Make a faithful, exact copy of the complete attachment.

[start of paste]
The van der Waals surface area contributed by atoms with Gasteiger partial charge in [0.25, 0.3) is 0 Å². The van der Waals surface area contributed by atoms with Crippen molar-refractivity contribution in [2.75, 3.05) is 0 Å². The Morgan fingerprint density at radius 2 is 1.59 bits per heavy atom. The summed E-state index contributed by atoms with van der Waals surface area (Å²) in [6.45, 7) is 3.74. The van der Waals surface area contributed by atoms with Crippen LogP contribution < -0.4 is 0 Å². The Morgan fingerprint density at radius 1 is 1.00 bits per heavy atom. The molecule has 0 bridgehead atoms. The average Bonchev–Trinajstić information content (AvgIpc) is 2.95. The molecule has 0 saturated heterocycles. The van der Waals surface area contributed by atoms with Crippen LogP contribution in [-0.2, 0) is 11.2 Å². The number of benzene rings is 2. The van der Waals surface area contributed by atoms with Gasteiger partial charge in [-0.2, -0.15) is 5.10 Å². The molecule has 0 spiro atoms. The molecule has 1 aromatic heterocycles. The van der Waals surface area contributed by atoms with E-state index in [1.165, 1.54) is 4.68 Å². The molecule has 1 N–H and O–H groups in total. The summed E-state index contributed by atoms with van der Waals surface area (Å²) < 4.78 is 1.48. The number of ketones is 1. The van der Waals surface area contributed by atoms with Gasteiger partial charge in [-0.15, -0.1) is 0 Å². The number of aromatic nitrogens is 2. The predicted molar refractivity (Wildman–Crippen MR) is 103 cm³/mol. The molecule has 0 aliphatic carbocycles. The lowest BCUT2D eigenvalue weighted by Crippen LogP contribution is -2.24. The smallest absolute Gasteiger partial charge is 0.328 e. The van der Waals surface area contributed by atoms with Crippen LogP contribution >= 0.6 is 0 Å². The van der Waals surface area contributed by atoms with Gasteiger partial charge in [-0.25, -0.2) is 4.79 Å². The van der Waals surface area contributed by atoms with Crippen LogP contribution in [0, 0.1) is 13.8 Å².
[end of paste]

The van der Waals surface area contributed by atoms with Gasteiger partial charge in [0.25, 0.3) is 0 Å². The van der Waals surface area contributed by atoms with Crippen molar-refractivity contribution in [2.75, 3.05) is 0 Å². The Morgan fingerprint density at radius 2 is 1.59 bits per heavy atom. The summed E-state index contributed by atoms with van der Waals surface area (Å²) in [6.45, 7) is 3.74. The van der Waals surface area contributed by atoms with Crippen LogP contribution < -0.4 is 0 Å². The Morgan fingerprint density at radius 1 is 1.00 bits per heavy atom. The molecule has 0 bridgehead atoms. The average Bonchev–Trinajstić information content (AvgIpc) is 2.95. The molecule has 0 saturated heterocycles. The van der Waals surface area contributed by atoms with Crippen LogP contribution in [-0.2, 0) is 11.2 Å². The number of benzene rings is 2. The van der Waals surface area contributed by atoms with Gasteiger partial charge in [-0.2, -0.15) is 5.10 Å². The molecule has 0 spiro atoms. The molecule has 1 aromatic heterocycles. The van der Waals surface area contributed by atoms with E-state index in [1.165, 1.54) is 4.68 Å². The molecule has 1 N–H and O–H groups in total. The summed E-state index contributed by atoms with van der Waals surface area (Å²) < 4.78 is 1.48. The number of ketones is 1. The van der Waals surface area contributed by atoms with Gasteiger partial charge in [-0.15, -0.1) is 0 Å². The number of aromatic nitrogens is 2. The predicted molar refractivity (Wildman–Crippen MR) is 103 cm³/mol. The molecule has 0 aliphatic carbocycles. The lowest BCUT2D eigenvalue weighted by Crippen LogP contribution is -2.24. The smallest absolute Gasteiger partial charge is 0.328 e. The van der Waals surface area contributed by atoms with Crippen LogP contribution >= 0.6 is 0 Å². The van der Waals surface area contributed by atoms with Gasteiger partial charge in [-0.25, -0.2) is 4.79 Å². The van der Waals surface area contributed by atoms with Crippen LogP contribution in [0, 0.1) is 13.8 Å².